As a result, some ministers become preoccupied with things that just don’t matter that much. Some may keep score. “They asked him to keynote a lecture at Pepperdine again!” Or, maybe you see that your friend is preaching at a number of churches over the next few months and you can’t believe they asked this person instead of you. Or, you find yourself checking to see how many Twitter followers that a certain preacher has or how many Facebook friends this person has.
When the forming of our character is ignored, it may show up privately, publicly or both. Privately, one may begin to harbor grudges, resentment, and hatred for others. Or, you may begin to make poor personal choices and give yourself the license to follow your lusts. Quite often this means opening the door to pornography. Once that door is open, it is often quite difficult to ever get it closed again.
When we ignore the building of our character, it may show up publicly, perhaps in the way we do ministry. We may lie about the attendance at our church. We may exaggerate the good things that happen at our church. Many ministers take short-cuts. Some plagiarize sermons while others practice manipulation and dishonesty with the elders or a congregation.
Do you ever wish you could have a do-over?
As a teenager, I used to play golf frequently at Tenison Golf Course in Dallas. One of the first times I ever played, I hit a terrible drive off the tee. Someone said, “Take a mulligan.” I learned that “mulligan” was just another word for “do-over.”
There is nothing like a do-over. Grace through Jesus is the ultimate do-over.
8 For it is by grace you have been saved, through faith—and this is not from yourselves, it is the gift of God— 9 not by works, so that no one can boast. (Ephesians 2:8-9)
A do-over is what so many of us want.
The parents who are broken hearted over the lifestyle of their teenage son or daughter.
The father whose son witnessed his unholy lifestyle and now, years later, the son is imitating the father.
The business person who in a moment of panic chose to be dishonest on his taxes.
The young man who wishes he had never looked at his first pornographic website.
For many years I have been listening to stories. One man sat in my office and stared at the floor. He looked awful. I suspect he had not slept all night.
“I need to tell you something.”
Are you grappling with important questions?
Some people are preoccupied with their image. (How do I look?)
Some are preoccupied with their success. (How can I win?)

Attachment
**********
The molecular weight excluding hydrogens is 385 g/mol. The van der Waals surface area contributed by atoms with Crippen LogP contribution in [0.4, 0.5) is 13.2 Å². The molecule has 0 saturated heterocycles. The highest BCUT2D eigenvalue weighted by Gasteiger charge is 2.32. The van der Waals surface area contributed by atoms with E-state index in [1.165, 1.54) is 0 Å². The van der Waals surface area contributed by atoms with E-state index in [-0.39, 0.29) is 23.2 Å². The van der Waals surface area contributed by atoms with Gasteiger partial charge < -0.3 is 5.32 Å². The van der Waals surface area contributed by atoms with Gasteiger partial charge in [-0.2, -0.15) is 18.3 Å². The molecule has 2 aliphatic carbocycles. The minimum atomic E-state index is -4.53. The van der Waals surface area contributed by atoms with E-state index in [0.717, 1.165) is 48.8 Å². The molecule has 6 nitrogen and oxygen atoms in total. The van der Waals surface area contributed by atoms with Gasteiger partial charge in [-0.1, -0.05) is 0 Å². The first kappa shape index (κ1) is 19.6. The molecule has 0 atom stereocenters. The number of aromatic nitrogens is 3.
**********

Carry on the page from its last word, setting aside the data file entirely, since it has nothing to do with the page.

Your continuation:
Others, however, have discovered that one’s life can really change for the good when you deal with some very important questions.
- The question of character. What is the most important thing in life to you?
- The question of legacy. What do you want to be known for at the end of your life?
- The question of the present. At this stage in your journey, what do you need to learn next?
(Thanks to Walter Wright for these three questions found in Mentoring, pp. 2-3.)
Some of us consider such questions but seem to think our thoughts are enough. Consequently, while we may say what we believe to the the most important thing in life, our actions do not reflect such values. Or, we may tell others what we want to be known for at the end our our life but them allow our compulsive desires to determine what we do.
Dealing with these questions are game-changers!
She sat in my office staring at the floor. I’ve seen that look so many times on the faces of men and women who have experienced hurt.
Sometimes, life is really hard.
You may feel hurt, disappointed, and empty.
You may feel numb.
Whatever the reason, there comes a point when you need to hear once again a word of hope.
I love Psalm 73. In fact, it may be one of my favorite Psalms. The Psalm speaks of a person who says that his “feet had almost slipped.” He became so discouraged after seeing the unfairness and pain that exists in the world. He saw the “prosperity of the wicked” (73:3). It seemed as if they had no struggles, burdens or the common human ills (73:4-5). They were a prideful and arrogant people (73:6-8). The world was not working right and it was very discouraging to this writer. He felt as if his faith was all for nothing (73:13)
However all of this changed later and he came away from the sanctuary very encouraged.